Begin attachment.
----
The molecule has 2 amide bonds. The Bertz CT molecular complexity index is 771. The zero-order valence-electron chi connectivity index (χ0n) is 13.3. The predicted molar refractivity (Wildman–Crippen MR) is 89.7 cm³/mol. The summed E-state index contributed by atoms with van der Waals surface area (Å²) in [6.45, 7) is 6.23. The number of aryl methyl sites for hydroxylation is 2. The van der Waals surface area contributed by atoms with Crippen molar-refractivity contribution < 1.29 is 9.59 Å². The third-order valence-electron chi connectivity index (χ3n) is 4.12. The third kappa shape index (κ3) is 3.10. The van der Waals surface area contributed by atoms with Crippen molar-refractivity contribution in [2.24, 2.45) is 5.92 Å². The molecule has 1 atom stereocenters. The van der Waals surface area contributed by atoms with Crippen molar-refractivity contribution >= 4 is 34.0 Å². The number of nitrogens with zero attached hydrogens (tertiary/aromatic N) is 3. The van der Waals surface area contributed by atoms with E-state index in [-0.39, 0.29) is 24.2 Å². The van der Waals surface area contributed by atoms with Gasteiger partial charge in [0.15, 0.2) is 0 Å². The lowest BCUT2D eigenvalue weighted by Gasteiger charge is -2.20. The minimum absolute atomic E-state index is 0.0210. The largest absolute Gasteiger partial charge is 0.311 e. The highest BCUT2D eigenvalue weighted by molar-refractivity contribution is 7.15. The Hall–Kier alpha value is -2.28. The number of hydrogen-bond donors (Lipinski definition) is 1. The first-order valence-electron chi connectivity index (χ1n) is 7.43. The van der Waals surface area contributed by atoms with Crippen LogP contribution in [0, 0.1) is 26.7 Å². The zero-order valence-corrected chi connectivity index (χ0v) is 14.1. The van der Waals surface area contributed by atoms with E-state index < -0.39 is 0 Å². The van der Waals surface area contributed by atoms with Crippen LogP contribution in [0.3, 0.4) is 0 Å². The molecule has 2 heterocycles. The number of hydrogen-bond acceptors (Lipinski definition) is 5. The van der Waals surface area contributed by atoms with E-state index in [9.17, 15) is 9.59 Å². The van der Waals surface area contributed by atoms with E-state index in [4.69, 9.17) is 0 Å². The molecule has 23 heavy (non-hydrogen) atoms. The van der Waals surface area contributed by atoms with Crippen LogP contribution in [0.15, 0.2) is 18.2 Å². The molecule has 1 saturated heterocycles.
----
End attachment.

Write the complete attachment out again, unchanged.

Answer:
The molecule has 2 amide bonds. The Bertz CT molecular complexity index is 771. The zero-order valence-electron chi connectivity index (χ0n) is 13.3. The predicted molar refractivity (Wildman–Crippen MR) is 89.7 cm³/mol. The summed E-state index contributed by atoms with van der Waals surface area (Å²) in [6.45, 7) is 6.23. The number of aryl methyl sites for hydroxylation is 2. The van der Waals surface area contributed by atoms with Crippen molar-refractivity contribution < 1.29 is 9.59 Å². The third-order valence-electron chi connectivity index (χ3n) is 4.12. The third kappa shape index (κ3) is 3.10. The van der Waals surface area contributed by atoms with Crippen molar-refractivity contribution in [2.24, 2.45) is 5.92 Å². The molecule has 1 atom stereocenters. The van der Waals surface area contributed by atoms with Crippen molar-refractivity contribution >= 4 is 34.0 Å². The number of nitrogens with zero attached hydrogens (tertiary/aromatic N) is 3. The van der Waals surface area contributed by atoms with E-state index in [-0.39, 0.29) is 24.2 Å². The van der Waals surface area contributed by atoms with Gasteiger partial charge in [0.15, 0.2) is 0 Å². The lowest BCUT2D eigenvalue weighted by Gasteiger charge is -2.20. The minimum absolute atomic E-state index is 0.0210. The largest absolute Gasteiger partial charge is 0.311 e. The highest BCUT2D eigenvalue weighted by molar-refractivity contribution is 7.15. The Hall–Kier alpha value is -2.28. The number of hydrogen-bond donors (Lipinski definition) is 1. The first-order valence-electron chi connectivity index (χ1n) is 7.43. The van der Waals surface area contributed by atoms with Crippen LogP contribution in [0, 0.1) is 26.7 Å². The zero-order valence-corrected chi connectivity index (χ0v) is 14.1. The van der Waals surface area contributed by atoms with E-state index < -0.39 is 0 Å². The van der Waals surface area contributed by atoms with Crippen LogP contribution in [0.3, 0.4) is 0 Å². The molecule has 2 heterocycles. The number of hydrogen-bond acceptors (Lipinski definition) is 5. The van der Waals surface area contributed by atoms with E-state index in [9.17, 15) is 9.59 Å². The van der Waals surface area contributed by atoms with E-state index in [4.69, 9.17) is 0 Å². The molecule has 23 heavy (non-hydrogen) atoms. The van der Waals surface area contributed by atoms with Crippen LogP contribution in [0.15, 0.2) is 18.2 Å². The molecule has 1 saturated heterocycles.